This has a couple disturbing propositions. First being that long before my iPhone was updated to OS 3.0, let alone set to allow tracking, my location was known to Apple. Oddly, this in itself does not bother me as much as the implication that the “switch” in the settings on the iPhone is nothing more than a permission setting for use of the MobileMe website to find my iPhone. All of the infrastructure, radios, gps, location services, and battery drain, are still being used regardless of the setting on the iPhone itself.
Second, there is the impression that the switch on the iPhone settings is for privacy, however a quick look at Apple support docs actually does not implicitly state that the switch on the iPhone for using “Find My iPhone” is for privacy. It does however state that you must have the switch on before “you” can use the feature on the site.
Third, sense it is obviously that my location was know to Apple even before I turned it “on”, are there published guidelines on when/where/how this data is used and who in Apple is authorized to see this data?
Several hours later, I checked back with MobileMe and the map had been updated with an approximation on my location.
This image is interesting because it is obvious NOT a GPS fix, but rather a report based on cell tower data. From 12:30pm till 5:00pm, I was located on the first floor of my office building in which I know no GPS singles are receivable. Even without GPS, my iPhone did report my approximate location. Ironically, the center of the targets “crosshairs” is within 100 feet of my office, give or take.
I would like to know if anyone else has had a similar experience. I would also like to know if there has been any acknowledgement from Apple that they do indeed already have location data on a per-iPhone-MobileMe bases, and what (if anyway) are their guidelines for this data.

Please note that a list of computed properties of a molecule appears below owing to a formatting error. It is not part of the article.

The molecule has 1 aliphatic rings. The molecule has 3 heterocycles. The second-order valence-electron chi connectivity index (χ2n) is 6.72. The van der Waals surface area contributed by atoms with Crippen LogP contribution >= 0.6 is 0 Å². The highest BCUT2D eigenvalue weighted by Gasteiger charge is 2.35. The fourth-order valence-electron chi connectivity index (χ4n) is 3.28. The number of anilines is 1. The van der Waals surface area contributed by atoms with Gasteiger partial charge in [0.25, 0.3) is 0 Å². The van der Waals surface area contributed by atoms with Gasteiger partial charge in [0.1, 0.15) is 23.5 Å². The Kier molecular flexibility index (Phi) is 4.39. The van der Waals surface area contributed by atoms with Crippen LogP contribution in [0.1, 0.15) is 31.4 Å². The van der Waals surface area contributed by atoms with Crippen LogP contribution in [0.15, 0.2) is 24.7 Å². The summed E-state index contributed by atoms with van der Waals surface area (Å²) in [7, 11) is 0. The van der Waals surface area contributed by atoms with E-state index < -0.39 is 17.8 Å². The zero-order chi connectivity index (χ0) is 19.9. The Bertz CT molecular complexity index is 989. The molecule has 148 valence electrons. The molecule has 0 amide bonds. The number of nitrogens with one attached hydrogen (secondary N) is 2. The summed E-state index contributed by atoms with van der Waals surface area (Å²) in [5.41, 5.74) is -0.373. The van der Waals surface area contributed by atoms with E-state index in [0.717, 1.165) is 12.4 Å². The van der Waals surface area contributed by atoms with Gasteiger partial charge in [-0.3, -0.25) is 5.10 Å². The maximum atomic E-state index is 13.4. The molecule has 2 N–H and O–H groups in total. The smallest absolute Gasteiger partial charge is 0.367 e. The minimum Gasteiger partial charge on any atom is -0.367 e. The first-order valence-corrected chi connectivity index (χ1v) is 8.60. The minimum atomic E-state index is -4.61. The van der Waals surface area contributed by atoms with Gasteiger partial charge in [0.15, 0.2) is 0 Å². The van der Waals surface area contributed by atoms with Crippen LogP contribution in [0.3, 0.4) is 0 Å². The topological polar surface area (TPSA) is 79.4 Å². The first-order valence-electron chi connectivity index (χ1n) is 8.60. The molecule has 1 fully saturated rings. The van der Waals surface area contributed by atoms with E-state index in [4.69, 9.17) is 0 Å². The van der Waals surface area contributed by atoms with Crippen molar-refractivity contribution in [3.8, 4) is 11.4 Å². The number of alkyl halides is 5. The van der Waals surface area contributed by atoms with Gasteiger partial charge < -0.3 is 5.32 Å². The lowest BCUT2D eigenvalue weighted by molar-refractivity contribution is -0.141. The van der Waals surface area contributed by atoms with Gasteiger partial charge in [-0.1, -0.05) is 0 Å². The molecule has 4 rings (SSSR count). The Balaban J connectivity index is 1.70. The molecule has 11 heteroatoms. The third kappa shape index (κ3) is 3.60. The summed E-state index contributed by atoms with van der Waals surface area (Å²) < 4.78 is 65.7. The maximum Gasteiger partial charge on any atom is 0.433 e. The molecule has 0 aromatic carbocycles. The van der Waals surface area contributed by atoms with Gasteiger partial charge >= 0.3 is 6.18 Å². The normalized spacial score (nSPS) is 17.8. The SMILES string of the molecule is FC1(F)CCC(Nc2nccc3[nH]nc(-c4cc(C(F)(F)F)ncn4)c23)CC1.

It is my intent to try and replicate my findings. My wife also has an iPhone, which is still on OS 2.2.1. I will try to use her phone as a base line to repeat the conditions. Knowing what I am looking for I will document the event properly.
I am also going to try and document the capture of location data on “Find My iPhone” from an iPhone with the setting switch turned off. I think that by using 3G with the switch turned “off”, and syncing with MobileMe. My location should be transmitted to Apple. I will then shut down the iPhone and place it in a farad bag to ensure any and all signals are stopped (I would remove the battery but, you know..). I will then start the iPhone in “Airline Mode” and use only wifi to enable the “Find My iPhone” switch. In theory if my iPhone was transmitting my location in defiance of the “off” switch. The place were I had last synced MobileMe over 3G will on the MobileMe website. For good measure I will also test this with EDGE and wifi as the MobileMe conduits.
UPDATE: 12:00am June 18
Not content to leave well enough alone, I have undertaken some addtional testing, following the basic outline from above. I took my from one known location (Home) to another known location (Office) with “Find My iPhone” turned off.
While at Home, I could indeed access Find My iPhone, and when I turned the service off on my phone, I lost access to the data on the MobileMe website. With the service still turned off, I drove to my Office, where I performed several MobileMe and Google Maps tasks. While at my Office, I put the iPhone into Flight Mode (all radios off), then shut the phone down, and hardened it to RF (i.e. encased it in foil so as not to allow any radio connection at all, which worked surprising well). With the iPhone off and masked, I drove back Home.